For the last several days we have been on the boat making some final adjustments. Our recut mattress installed. The ticking is almost ready to reinstall. We have been making lists of things to remove and things to bring aboard.
Danny and Jenny (Val’s Sister ) joins us for 24 hours as we sailed up into Grand Lake and then returned them to Gagetown.
We sailed Thursday afternoon after returning from a funeral in Fredericton, to Purdys point. The next day we went to Gagetown, topped off with fuel and got a some delicious pastries and the shop next to the Old Boot. At about 5:30 we got underway with our guests and arrived in Douglas Harbour just before sunset. The next day we went out to the “Bar” to have lunch. I was going to change the zinc but the wind was beginning to fill in so we went sailing instead. Danny experienced some of the finer points of sailing on the wind, tacking, reefing and a great beam reach back to DH, he also tried out Val’s personal watercraft (escape pod) to investigate some movement is the reeds. Turns out it was just a rock.
Jenny prepared an amazing supper with shrimp on sticks and a salad made with tomatoes, cheese, cucumbers.
We had intended to take this picture before we ate but forgot and had to put this plate together from what was left.
Anchored in Mount Creek now writing this blog and waiting for the coffee.
We were up and underway by 0600 this morning to make the jump to Northeast Harbor. Arrived at about 15:30. Couldn’t eat much because of the confused state of the seas after the blow yesterday. Went through one patch where the swell was 20’! Time to ditch some garbage, get fuel, do the laundry, dine on Main Street and take some hot showers. I’ll post some town pics later tonight. We have good internet too!
We ate at the Colonels Restaurant last night after we did our Laundry and had showers were the floor was not moving. Thursday we will take the free LLBean bus into Bar Harbor to get some supplies.
So after a 3 hour sail in windy choppy swelly water we have arrived in one of the prestigious sailing ports on this coast. We passed 2 12 meter yachts as we entered the inner Harbor, and as we walked up the hill to the grocerie store we saw the Church where JFK was married. They were selling tickets on re-enactment displays and live music to relive the Camelot era event. Hopefully tomorrow the Small Craft Advisory will be down and we can make the run to Mystic.
This entry may be a little longer than usual so a cup of cheer may be in order. Our crossing was quite uneventful considering all that could have gone wrong. We got up at 4 am (ridiculous, I know 😬) and we weren’t heading into the night by 4:30am. What we saw was lots of water, obviously, and lots of flying fish. At first I thought they were some type of flying bugs, they are tiny, white and they don’t just jump out of the water but can keep going for quite a long way before they head back into the ocean. We arrived into the harbour of Bimini Sands Marina and Resort around 12:30. As you are coming into the banks of Bimini the water turns that beautiful aqua colour that you see in travel magazines and it is breathtaking. So we tied up and have rented a slip for a week at a whopping cost of $100 for the week. Looking at the weather we could see a nasty storm coming for the next two days. (I told a friend in Florida that I’m sure we tied a cold front to the stern of the boat and brought it every km of the way with us). We seem to arrive and it is a nice enough day to take off your coat and enjoy the ☀️ then the coat has to go back on the next day.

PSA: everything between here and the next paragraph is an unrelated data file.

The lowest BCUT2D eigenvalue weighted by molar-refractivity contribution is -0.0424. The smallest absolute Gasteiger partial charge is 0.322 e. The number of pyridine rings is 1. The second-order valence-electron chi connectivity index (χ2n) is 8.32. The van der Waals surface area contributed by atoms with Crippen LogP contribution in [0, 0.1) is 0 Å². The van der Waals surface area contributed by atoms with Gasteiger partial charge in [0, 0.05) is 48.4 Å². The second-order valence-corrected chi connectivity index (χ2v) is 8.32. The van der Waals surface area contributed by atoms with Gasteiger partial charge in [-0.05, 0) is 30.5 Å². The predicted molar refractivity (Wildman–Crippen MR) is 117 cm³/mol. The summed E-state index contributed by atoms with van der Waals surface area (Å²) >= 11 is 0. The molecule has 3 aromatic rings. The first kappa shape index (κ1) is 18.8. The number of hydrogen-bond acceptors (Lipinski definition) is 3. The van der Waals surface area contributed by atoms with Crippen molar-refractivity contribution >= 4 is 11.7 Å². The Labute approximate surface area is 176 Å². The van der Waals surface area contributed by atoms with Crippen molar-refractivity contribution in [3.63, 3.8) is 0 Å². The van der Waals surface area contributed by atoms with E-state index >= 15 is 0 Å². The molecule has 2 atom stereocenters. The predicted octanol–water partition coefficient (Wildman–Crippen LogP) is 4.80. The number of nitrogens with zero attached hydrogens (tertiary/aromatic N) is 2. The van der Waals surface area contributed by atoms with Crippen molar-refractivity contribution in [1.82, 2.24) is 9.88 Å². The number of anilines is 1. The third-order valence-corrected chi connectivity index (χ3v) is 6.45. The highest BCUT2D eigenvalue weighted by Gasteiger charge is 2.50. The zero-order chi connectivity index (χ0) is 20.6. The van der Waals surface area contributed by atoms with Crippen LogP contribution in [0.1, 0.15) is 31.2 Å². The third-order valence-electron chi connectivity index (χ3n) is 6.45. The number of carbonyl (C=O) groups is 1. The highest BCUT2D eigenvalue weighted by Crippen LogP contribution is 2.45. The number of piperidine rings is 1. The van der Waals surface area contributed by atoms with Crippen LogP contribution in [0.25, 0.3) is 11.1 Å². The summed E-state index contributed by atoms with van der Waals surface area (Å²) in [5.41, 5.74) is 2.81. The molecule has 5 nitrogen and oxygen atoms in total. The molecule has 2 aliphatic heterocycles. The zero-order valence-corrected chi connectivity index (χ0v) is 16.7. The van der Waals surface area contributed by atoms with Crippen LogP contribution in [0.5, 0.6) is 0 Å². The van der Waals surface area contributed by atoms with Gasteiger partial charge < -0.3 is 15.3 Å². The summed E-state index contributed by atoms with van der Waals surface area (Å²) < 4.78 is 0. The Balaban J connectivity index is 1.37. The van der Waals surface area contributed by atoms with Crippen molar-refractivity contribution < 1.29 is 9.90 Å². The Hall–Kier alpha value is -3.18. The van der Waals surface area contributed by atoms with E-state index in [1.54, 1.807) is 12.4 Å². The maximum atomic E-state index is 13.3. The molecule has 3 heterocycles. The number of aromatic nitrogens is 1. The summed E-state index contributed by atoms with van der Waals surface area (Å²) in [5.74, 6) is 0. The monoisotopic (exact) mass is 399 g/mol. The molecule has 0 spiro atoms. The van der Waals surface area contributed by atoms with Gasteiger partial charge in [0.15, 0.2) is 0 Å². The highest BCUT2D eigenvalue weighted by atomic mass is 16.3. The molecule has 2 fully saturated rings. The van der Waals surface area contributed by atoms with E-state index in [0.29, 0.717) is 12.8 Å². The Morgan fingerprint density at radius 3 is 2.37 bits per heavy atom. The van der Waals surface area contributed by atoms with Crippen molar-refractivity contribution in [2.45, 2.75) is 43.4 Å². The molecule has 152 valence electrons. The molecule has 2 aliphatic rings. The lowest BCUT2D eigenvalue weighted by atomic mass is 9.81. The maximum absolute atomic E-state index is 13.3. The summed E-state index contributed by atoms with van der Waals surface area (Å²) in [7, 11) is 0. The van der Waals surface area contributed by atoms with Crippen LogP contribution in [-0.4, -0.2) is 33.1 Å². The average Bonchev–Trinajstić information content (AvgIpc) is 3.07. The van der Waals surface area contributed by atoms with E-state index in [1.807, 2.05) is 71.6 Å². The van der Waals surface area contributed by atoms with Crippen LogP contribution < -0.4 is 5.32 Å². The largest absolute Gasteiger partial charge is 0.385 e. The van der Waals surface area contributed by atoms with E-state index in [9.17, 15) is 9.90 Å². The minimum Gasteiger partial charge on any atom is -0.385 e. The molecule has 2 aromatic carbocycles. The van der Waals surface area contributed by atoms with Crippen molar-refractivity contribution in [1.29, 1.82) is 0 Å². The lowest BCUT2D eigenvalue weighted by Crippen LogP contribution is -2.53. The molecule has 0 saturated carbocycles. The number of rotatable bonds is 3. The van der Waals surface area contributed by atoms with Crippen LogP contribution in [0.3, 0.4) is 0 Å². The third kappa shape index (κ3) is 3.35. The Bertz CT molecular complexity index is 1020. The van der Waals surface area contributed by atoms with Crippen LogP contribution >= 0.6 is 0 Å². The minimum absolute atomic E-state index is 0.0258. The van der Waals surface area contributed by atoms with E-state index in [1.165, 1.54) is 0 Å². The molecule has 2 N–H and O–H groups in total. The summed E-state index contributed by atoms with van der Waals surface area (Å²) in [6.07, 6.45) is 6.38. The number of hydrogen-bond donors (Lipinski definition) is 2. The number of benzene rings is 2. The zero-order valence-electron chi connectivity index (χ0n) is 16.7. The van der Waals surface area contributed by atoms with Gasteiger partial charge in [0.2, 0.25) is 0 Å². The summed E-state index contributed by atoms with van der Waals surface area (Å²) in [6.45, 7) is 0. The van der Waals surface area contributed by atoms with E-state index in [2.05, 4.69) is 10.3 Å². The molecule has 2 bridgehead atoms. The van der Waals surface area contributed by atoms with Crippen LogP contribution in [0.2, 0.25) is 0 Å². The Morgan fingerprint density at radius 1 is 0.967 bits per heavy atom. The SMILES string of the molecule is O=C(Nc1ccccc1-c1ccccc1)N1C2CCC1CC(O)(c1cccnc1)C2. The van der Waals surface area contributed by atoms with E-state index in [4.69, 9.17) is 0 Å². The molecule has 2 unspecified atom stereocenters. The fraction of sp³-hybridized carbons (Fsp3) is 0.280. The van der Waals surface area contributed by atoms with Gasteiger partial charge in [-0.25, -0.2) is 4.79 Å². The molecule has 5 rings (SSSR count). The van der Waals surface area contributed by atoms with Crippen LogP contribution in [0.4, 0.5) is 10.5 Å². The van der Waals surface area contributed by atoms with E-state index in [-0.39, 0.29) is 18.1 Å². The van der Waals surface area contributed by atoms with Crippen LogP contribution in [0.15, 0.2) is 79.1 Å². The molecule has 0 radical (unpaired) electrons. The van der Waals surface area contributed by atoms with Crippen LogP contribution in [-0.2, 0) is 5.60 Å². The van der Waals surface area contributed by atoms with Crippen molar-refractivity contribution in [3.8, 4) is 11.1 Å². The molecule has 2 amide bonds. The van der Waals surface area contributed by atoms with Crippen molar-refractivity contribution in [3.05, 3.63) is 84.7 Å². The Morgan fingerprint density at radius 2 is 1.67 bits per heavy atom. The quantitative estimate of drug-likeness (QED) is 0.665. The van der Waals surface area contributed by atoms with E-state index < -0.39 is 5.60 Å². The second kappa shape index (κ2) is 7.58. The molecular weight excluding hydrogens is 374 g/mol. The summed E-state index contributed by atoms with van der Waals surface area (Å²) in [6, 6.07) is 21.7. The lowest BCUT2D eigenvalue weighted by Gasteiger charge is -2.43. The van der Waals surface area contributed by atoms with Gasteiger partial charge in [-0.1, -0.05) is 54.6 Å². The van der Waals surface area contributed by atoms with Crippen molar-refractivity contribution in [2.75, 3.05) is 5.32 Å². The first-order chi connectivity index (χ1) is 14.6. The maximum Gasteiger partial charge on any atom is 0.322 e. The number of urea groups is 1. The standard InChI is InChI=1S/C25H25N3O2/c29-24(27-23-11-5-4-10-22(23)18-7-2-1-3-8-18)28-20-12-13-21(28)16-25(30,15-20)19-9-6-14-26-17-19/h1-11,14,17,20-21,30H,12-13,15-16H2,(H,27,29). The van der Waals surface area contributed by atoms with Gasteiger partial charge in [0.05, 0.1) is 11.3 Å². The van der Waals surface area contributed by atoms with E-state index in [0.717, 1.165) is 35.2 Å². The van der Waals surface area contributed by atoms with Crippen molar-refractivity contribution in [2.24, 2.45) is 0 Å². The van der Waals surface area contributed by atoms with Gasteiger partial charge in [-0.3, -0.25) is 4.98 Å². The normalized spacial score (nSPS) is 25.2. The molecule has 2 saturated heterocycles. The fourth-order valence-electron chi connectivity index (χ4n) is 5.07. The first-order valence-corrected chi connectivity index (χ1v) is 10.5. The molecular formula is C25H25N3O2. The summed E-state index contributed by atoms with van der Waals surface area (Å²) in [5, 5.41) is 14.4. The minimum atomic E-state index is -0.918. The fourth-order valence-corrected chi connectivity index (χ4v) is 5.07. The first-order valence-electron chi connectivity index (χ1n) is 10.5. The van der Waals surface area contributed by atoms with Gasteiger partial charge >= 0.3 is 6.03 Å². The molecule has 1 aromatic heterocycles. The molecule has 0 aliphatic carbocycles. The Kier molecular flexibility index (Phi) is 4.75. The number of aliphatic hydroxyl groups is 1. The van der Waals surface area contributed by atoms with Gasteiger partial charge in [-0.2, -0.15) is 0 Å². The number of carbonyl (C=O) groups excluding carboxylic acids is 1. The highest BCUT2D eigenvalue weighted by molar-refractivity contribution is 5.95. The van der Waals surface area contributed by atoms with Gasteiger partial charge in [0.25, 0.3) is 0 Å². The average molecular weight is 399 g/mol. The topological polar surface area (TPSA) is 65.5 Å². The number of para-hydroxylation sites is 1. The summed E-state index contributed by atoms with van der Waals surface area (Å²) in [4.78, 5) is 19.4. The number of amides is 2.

We are on the South Bimini Island so have to take a ferry over to the North Bimini Island, both islands are tiny they are the smallest within the 700 islands of the Bahamas archipelagos. This island is very quiet compared to the Northern island. On the resort it has the laundry, (sketchy) wifi, showers, 2 pools and of course the beach. So the first day we were here we went to both pools with no one else in them. I think that will change the day after Christmas. They say this is the quiet week with everything ramping up for the next 3-4 months, so we will enjoy the calm before the storm.
Speaking of storm we were hit with a whale of a storm with winds up to 100 km/hr. We felt we were helping our son in law Justin to break in a horse! Eric adjusted the ropes several times (5 of them) trying to snug up the boat but just the way the wind, waves and how the tiny little harbour is we had more than 24 hours of high winds. It is still rocking and rolling a bit here but certainly has calmed down a lot. I told you Susan C we bring the cold and winds with us. 😁
So our adventures: as we go out and about we have gotten another phone card Bahamian. When we sent out the text to our kids, Kait said that’s phone number 4! Yup.🙄 But with the technology we are able to keep in touch. Thank you Lord.
Bimini’s claim to fame is Ernest Hemingway loved living here for a few years and wrote a few books while he was here as well he loved the fishing. The other person who loved to come here was Martin Luther King Jr. It was a place of rest as well as a place where it is said he wrote his acceptance speech for the Nobel Peace prize that he received in 1967, I think
The character of the day is a guy called Ashley aka Dolphin Man owner of Dolphin House. Today we took a second trip to the North island and were told we had to go see the Dolphin House as a touristy trip. So we did. The island is about as wide as a football field with the geography which has a bit of a little hill down the centre and the Dolphin House is at the top of the hill. As we arrive Ashley is outside and looks like a Jamaican man with The dreads and all. As soon as he started talking I wanted to head down the hill but you know Eric he won’t walk away, so we had to go on this tour. Ashley told us how the dolphins had changed his life and he was spending the rest of his life telling people about them. SO I thought we were going to learn about the life, eco system, needs etc of the dolphin. I was thinking a biology/oceanic lesson but nope it was an artistic lauding of dolphins tiled all over the walls inside and out, (over 50 drawings/ceramic tiles) thus Dolphin House! Most of the house is made out of things that he has been able to find on the beaches or anywhere else he can scrounge, including conch shells, coral rock limestone, ceramic tiles and other building materials. He has built a house that will stand against any hurricane of which it has weathered 7 if I am correct. We had the tour and had a unbelievable view of both sides of the island standing in one spot. So I walked away pondering a couple of things, hearing about the Dolphin House I had one expectation but experienced something totally different of which I really appreciated. The other is I have such a small window of giving people a chance and yet I am the one who misses the unexpected, the out of the ordinary and maybe I need to work at hearing the full story.